Financial circles in Hong Kong are buzzing today on the new Goldman Sachs projection that gold may drop below $1,000 an ounce. The central thess: since the US economy is out of the woods, there’s no longer a need for gold as a risk hedge. But as one senior-level manager at a major investment bank noted, "Nobody knows what the f**k is going on..." However, this mentality entirely misses the point of precious metals. When the hopes and dreams of the entire global financial system rest on the lies of politicians, the whims of central bankers, and the mountains of debt they have all accumulated, things could turn on a dime... tomorrow. Gold is an insurance policy. It’s a form of money that you might never need to use. But should that need ever arise, you’ll be so much better off for owning it.
Asia is a damned excited part of the world. And Singapore is the financial epicenter of all of it. For the last 24-hours, banker and fund manager friends of mine have been telling me stories about oil refinery deals in North Korea, their crazy investments in Myanmar, and the utter exodus of global wealth that is finding its way to Singapore. In the last few weeks we are seeing two new groups moving serious money into Singapore - customers from Japan and India. The contrast is very interesting. From Japan, people who see the writing on the wall just want to be prepared with a sensible solution. They’re taking action before anything happens. From India, though, people are in a panicked frenzy. They waited until AFTER the crisis began to start taking any of these steps. As a result, they’re suffering heavy losses and taking substantial risks... some wealthy Indians are trying to smuggle out diamonds... anything they can do to skirt the government's capital controls.
John Adams famously described the American government as being “of laws and not men.” The managerial state has wiped clean that wisdom in favor of countless and arbitrary dictates enforced by worthless bodies. The narcolepsy-inducing USA Today recently reported the Federal Bureau of Investigation granted informants immunity to break government law in certain circumstances. Newly disclosed documents reveal that thousands of so-dubbed “crimes” were committed in 2011 by the FBI’s pet players. The misdeeds include drug trafficking, plotting robberies, and bribery. Last year, the New York Times published a damning report on how the good-natured agents of Washington’s infamous law investigator work tirelessly at foiling terrorist plots they go to great lengths at concocting. These faux plots of destruction are used to beef up the reputation of the agency so as to solidify its monopoly of police power. The selective enforcement of law negates the very purpose of social order. How can there be a universally recognized limits to mankind’s behavior if a minority are permitted to disregard governing laws? The result is a contradiction – either the law applies everywhere or it does not.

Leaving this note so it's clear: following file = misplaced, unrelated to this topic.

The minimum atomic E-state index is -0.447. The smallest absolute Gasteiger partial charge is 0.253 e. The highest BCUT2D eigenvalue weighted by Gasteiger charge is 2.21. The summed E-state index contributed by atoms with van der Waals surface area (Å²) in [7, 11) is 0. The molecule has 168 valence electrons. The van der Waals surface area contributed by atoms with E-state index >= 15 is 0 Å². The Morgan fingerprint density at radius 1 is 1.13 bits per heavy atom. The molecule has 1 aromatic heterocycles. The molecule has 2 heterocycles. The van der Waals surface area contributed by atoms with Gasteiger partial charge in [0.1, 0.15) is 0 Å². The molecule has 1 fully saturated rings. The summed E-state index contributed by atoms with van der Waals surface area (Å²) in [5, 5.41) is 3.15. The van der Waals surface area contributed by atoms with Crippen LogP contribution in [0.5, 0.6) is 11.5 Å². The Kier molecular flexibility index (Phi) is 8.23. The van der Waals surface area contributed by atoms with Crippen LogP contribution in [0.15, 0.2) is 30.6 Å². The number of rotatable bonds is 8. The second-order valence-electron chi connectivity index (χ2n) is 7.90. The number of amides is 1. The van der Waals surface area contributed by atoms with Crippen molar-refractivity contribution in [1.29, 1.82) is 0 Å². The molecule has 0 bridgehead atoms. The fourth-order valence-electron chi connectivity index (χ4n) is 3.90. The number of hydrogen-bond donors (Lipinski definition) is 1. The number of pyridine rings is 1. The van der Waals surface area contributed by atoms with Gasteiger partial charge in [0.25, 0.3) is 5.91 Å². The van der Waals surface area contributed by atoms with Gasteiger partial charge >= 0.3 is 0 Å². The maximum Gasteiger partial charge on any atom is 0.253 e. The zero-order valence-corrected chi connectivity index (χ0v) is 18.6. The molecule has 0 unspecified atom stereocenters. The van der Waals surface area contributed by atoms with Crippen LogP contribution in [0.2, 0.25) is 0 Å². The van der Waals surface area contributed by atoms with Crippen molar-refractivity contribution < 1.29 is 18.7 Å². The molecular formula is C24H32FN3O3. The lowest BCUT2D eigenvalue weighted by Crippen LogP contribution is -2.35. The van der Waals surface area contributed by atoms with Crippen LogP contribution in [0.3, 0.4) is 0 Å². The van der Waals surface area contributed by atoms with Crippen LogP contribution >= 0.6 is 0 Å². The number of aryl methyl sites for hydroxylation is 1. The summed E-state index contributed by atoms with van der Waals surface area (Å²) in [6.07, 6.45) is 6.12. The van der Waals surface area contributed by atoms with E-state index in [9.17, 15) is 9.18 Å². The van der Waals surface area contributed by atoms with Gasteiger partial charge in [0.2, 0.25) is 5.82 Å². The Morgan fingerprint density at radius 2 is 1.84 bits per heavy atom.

Back in 1978, the Chinese politburo enacted the "one-child policy", whose main purpose was to "alleviate social, economic, and environmental problems" in China as a result of the soaring population. According to estimates, the policy prevented more than 250 million births between 1980 and 2000, and 400 million births from about 1979 to 2011. And while not applicable to everyone, in 2007 approximately 35.9% of China's population was subject to a one-child restriction. Regardless of the numbers, things are about to change: with the Chinese economy now having peaked and suddenly finding itself in rapid deceleration with excess credit growth providing virtually no boost to marginal growth, the Chinese government is forced to reexamine 35 years of social policy in order to extract growth from the one place where for nearly 4 decades it had tried to stifle: demographics. According to the 21st Business Herald which cited sources close to the National Population and Family Planning Commission, China may relax its one-child policy at end-2013 or early-2014 (read end) by allowing families to have two children if at least one parent is from a one-child family.
Without doubt, Iceland was the canary in the coalmine for the sovereign debt crisis that is unfolding across the world right now. Today, Iceland is held up as the model of recovery. 'Famous' economists like Paul Krugman praise the government for rapidly rebuilding the economy without having to resort to austerity. This morning’s headline from The Telegraph newspaper sums it up: “Iceland has taken its medicine and is off the critical list”. It turns out, most of these claims are dead wrong. Despite being so widely reported by the mainstream financial media, Iceland is not a story of model economic recovery. It’s a story of how to fool people. And for now, it’s working.